This Easter DIY might take a little more effort, but the result? Is sooo worth it. And I'm not even an Easter egg lover! But these babies are the prettiest ones I ever did see, hands down. Dreamt up by Shannon Von Eschen and Bare Root Flora, they're the perfect addition to a gorgeous Easter tablescape like this spread we featured earlier today. Get the details below!
Hard-boiled (or blown out) eggs
String (6-7” lengths) or rubber bands
Mugs for dye and spoons to retrieve the eggs
Red cabbage (robin-egg blue eggs), blueberries (gray & blue eggs), & grapes (lavender & dark blue eggs)
Herbs, leaves, or flowers for imprinting
Drying rack or cutting board
Prepare the dyes of your choice. Cut up the cabbage into chunks. Rinse the blueberries and pick the grapes from the grape stem. Add the dye matter, (red cabbage, blueberries, grapes, etc.) each type individually, to a pot of water and bring it to a boil. Turn the heat down to low and simmer, covered, for approximately 15 to 30 minutes. Then, use a slotted spoon to strain out extra pieces of the dye matter so liquid is all that remains. Let it cool to room temperature and pour into mugs or small bowls. (Optional: Add 1 T of vinegar per cup of strained liquid. Occasionally, this will result in more vibrant-colored eggs.)
Cut your cheesecloth (or nylons) into 6”x6” squares. Set aside.
Select your botanical, herb, leafy, or floral imprint clippings. I used thyme, fern leaf, cilantro, and Italian ruscus. Clip small egg-sized sprigs to use as an imprint. Set aside.
One at a time, select a sprig and carefully hold it firmly against the egg. Begin tightly wrapping one of your cheesecloth squares over it, twisting all the ends together to hug the egg firmly (you can also use an old pair of nylons). Secure the cheesecloth tightly with a piece of string or a rubber band. Then, submerge entirely the covered egg into your choice of dye. Repeat with all eggs/sprigs you’d like to try. Note: Be sure your sprig, leaf, or flower looks flat and tight against the egg, as that is the portion of the egg that will not color, thus imprinting the egg after it’s dyed.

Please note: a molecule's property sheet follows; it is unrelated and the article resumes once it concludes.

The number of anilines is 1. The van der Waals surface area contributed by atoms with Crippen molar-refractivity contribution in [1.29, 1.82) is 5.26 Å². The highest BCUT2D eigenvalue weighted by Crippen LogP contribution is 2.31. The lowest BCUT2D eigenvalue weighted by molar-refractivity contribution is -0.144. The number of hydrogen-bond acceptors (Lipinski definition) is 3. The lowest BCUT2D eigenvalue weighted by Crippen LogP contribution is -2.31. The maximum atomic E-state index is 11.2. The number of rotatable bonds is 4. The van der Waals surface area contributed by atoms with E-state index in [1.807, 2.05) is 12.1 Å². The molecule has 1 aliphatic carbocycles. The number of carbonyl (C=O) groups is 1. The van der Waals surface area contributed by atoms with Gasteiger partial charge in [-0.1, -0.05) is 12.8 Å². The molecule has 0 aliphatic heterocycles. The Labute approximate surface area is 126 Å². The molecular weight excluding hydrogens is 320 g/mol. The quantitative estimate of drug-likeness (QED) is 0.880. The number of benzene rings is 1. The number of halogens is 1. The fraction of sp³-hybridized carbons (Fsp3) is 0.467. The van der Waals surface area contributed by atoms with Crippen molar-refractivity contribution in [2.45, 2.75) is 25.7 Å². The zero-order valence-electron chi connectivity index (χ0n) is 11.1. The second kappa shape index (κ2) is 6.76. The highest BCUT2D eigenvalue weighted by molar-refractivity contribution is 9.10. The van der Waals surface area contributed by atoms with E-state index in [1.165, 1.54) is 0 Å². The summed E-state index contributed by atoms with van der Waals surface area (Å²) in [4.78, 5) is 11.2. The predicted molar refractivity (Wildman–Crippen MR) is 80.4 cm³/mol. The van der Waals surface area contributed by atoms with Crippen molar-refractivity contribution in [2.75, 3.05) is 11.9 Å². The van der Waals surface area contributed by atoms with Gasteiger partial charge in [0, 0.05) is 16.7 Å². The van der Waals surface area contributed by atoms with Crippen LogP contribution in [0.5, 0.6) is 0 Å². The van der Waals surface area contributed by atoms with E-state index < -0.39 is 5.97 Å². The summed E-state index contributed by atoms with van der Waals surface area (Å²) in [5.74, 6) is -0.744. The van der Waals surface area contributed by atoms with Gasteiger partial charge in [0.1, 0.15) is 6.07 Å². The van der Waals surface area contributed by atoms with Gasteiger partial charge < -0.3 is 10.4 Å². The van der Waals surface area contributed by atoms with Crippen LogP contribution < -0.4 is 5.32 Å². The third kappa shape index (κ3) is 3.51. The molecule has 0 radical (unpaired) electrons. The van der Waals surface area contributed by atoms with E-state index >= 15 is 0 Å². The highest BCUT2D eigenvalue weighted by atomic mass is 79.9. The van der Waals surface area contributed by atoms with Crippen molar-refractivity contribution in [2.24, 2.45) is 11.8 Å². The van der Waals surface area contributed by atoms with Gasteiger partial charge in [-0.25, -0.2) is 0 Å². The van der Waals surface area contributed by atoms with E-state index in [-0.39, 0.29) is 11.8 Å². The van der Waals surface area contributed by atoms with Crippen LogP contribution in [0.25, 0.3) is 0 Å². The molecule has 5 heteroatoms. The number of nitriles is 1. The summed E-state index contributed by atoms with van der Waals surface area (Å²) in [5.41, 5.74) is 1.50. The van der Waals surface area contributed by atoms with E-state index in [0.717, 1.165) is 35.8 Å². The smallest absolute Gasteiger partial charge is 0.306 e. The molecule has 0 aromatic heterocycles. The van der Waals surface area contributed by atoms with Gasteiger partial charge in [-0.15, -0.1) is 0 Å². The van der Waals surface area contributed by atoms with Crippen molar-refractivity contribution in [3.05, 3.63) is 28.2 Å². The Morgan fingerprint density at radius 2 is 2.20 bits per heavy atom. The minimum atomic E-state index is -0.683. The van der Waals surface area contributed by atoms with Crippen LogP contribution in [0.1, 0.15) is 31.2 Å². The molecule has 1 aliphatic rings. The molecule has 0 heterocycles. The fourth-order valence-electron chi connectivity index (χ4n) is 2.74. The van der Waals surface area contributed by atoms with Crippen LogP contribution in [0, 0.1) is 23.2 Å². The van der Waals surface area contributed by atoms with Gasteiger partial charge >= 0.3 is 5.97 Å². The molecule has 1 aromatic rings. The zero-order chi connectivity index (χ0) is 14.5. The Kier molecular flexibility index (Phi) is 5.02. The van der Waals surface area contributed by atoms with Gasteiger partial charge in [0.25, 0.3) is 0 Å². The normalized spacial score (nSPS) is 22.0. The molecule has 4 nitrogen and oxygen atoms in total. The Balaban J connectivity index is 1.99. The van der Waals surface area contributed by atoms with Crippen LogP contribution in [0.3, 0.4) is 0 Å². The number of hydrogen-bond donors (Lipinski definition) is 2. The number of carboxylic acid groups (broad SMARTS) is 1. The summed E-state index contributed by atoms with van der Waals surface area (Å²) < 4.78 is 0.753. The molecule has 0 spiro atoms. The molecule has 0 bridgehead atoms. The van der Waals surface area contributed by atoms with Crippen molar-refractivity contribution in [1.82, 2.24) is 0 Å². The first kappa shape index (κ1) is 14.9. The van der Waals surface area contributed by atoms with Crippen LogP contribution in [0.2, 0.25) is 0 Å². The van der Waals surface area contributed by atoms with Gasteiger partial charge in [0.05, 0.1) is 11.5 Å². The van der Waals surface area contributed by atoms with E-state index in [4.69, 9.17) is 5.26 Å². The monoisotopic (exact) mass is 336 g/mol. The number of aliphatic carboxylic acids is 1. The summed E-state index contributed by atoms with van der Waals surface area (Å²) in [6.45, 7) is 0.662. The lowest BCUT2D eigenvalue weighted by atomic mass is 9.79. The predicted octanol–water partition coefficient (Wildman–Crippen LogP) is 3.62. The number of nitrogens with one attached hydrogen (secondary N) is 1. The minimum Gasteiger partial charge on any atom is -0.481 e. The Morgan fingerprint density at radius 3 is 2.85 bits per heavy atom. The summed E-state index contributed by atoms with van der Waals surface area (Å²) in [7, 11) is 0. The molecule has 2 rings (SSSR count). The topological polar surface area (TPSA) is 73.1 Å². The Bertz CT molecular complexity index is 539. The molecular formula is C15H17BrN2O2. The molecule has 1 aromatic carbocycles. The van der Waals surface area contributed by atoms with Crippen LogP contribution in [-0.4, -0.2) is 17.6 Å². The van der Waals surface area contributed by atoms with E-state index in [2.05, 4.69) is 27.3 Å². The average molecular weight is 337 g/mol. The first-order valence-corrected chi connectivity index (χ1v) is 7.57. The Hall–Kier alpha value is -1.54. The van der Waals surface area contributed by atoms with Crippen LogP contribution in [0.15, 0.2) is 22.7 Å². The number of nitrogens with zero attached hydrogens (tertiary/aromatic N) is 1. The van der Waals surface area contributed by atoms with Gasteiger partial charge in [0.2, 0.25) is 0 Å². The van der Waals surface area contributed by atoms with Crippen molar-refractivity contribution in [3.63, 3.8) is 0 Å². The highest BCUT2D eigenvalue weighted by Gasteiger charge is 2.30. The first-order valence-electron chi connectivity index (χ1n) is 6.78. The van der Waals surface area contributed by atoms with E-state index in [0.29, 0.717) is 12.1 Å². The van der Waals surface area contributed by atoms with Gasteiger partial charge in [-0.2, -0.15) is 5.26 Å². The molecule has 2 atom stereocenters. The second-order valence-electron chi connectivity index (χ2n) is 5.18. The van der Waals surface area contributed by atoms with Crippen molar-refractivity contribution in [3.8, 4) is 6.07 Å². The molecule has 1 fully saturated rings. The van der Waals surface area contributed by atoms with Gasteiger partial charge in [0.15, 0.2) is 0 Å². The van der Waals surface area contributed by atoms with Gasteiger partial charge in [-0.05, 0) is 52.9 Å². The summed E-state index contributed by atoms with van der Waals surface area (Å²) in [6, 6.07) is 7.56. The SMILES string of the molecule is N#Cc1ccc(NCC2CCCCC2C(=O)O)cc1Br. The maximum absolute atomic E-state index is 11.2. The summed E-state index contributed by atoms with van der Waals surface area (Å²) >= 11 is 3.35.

Place the mugs of dye (with the submerged eggs inside) into the refrigerator until the desired color is achieved. With the eggs pictured, some of them colored in a few hours; others, I left in the refrigerated dye-matter for 2 days. Note: I found that rotating the eggs between the dyes (especially from the cabbage to the blueberry and then to the grape juice) over the course of a few days usually revealed a darker colored egg.
Once the desired color is achieved, remove the eggs from the dye-matter and let them air dry for a few minutes on a drying rack (or cutting board). Then, carefully cut the string and unwrap the cheesecloth bag to reveal your imprint and your naturally dyed egg.
Use these pretty and edible eggs as place-settings at your Easter brunch table, or fill a bowl with them to use as a centerpiece! I think they’re too pretty to hide!
I used three brands of eggs and they all colored differently. The coating on these eggs, even though they were all organic, must differ because eggs from the same carton would react totally differently even though they were treated the same and dyed in the same dye material. On the eggs with multiple tones of color or markings unrelated to the imprints, this was entirely due to the eggs themselves. This part made the whole project so fascinating because with each egg I unwrapped, I was amazed at the results.
I did try dyeing some brown eggs. Although the imprints didn’t work as well, leaving them in the dye material deepened their color tremendously over the course of a few days, even though at first they didn’t seem to be taking the color. On the brown eggs, the addition of vinegar in their mugs seemed to help.
Grape juice is inherently acidic, so it almost “eats away” at the shell of the egg. I found the best results occurred when I didn’t rinse the egg from its dye material, but rather let it harden and turn almost white as it crusted onto the surface in a marbling of purple color. On the ones I did rinse under water after dying, they turned a very light lavender, but the imprint was still visible.
Photography: Shannon Von Eschen | Assistant + Food Stylist: Kendall Von Eschen | Blue Glassware, Linen Napkins + Porcelain Egg Cups: World Market | Botanical Egg Tutorial Planning: Shannon Von Eschen | Floral Styling, Concept + Design: Bare Root Flora | Porcelain Plates, Egg + Berry Baskets: Crate And Barrel | Rose Gold Flatware: Sur La Table